Everything you should know about Saudi Arabia Flag

Saudi Arabia, a nation that occupies the majority of the northern and central Arabian Peninsula, is the inheritor of a lengthy past. The Hejaz region, which includes the western highlands and the Red Sea, is the birthplace of Islam and home to its holiest cities, Mecca and Medina. Najd (“Highland”), a huge arid area that was previously inhabited by nomadic tribes, is located in the geographic center of the nation.

The country’s extensive oil deposits, which are located to the east along the Persian Gulf, have made Saudi Arabia synonymous with petroleum wealth since the 1960s.

Saudi Arabia started to resemble a modern state with the ascent of the Saud dynasty, a Najdi tribe for which the nation is named, and its eventual consolidation of power in the early 20th century. The Wahhabism philosophy, an austere version of Islam that was accepted by early family officials became the state creed and had a significant role in the Saud family’s prosperity.

Due to the profound religious conservatism and pervasive tribalism that rival family groups use to compete for power and money, it can be challenging for outsiders to understand Saudi society. Massive oil deposits have stimulated quick and massive infrastructure investment in Saudi Arabia.

This expansion has benefited many people, but it has also helped the ruling family’s scions live opulent lifestyles. Both religious conservatives and liberal democrats have accused the family of mismanaging and wasting the nation’s wealth. After the Persian Gulf War (1990–1991), civil unrest also grew over the nation’s tight links to the West, most prominently represented by American troops stationed in Saudi Arabia until 2005.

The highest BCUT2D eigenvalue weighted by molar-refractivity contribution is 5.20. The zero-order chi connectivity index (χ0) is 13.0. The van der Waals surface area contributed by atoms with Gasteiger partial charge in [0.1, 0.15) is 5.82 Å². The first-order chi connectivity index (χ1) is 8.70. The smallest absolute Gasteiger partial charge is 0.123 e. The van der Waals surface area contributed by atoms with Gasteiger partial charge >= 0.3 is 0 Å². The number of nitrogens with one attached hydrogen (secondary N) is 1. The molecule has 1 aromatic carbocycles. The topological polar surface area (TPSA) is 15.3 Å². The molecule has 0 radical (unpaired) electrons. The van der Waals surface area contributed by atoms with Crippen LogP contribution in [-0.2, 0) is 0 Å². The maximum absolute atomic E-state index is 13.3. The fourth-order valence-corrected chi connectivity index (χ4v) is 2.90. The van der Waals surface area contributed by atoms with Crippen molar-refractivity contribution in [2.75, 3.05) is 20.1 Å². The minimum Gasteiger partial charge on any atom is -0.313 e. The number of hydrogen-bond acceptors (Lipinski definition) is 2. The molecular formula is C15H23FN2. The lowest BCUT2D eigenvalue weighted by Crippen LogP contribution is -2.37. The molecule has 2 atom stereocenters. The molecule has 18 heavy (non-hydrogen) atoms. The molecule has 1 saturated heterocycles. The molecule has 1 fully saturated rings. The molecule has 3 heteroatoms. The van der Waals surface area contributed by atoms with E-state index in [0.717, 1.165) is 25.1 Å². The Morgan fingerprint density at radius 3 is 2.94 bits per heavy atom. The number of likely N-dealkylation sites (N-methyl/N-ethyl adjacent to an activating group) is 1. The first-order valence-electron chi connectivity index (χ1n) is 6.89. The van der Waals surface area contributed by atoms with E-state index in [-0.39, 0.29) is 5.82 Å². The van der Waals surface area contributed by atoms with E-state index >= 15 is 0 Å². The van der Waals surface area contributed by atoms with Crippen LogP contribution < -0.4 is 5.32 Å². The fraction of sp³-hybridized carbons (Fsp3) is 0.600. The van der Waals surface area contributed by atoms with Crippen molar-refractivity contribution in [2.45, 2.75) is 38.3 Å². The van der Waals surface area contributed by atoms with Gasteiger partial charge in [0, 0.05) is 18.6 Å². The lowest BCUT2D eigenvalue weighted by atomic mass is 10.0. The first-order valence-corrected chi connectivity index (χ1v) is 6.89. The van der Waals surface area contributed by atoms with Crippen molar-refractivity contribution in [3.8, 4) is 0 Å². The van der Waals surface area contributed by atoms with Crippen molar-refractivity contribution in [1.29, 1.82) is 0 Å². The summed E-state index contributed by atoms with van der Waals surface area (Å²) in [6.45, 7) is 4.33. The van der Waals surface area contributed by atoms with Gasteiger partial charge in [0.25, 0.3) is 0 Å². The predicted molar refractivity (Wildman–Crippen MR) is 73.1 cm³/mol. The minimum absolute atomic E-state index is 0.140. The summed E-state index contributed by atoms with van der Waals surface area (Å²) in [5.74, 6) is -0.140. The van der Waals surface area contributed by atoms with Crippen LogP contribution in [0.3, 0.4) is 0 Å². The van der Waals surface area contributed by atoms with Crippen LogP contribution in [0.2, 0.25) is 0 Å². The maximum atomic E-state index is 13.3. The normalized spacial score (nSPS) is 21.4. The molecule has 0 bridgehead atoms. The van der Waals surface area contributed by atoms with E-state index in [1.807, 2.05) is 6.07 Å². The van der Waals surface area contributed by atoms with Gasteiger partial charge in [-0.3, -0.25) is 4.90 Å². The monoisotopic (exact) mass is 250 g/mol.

Saudi Flag

Image Source: World Atlas

The national flag is roughly two-thirds of an inch long and rectangular in shape. Its green color stretches from the pole to the end of the flag.

There were no national flags in the modern sense when Prophet Muhammad began his missionary work for Islam, but later, several banners used in Muslim military battles served as the inspiration for Arab flags. Because the representational painting was outlawed by the Muslim faith and calligraphy had developed into a highly developed aesthetic style, its religious inscriptions were well-liked by the majority of Arab governments. When the Wahhabi, a rigorous religious sect, started their quest to unite the Arabian Peninsula in the latter half of the 18th century, they chose the color green because it was associated with Fatimah, the Prophet’s daughter.

Early 20th-century Wahhabi soldiers were already flying the same basic flag that is flown today. On the emerald field of their banners was written in Arabic calligraphy the shahada, or Muslim profession of faith. “There is no god but God, and Muhammad is the prophet of God,” the translation of this proclamation reads. A sabre, a representation of the militancy of their beliefs, was occasionally incorporated into the pattern.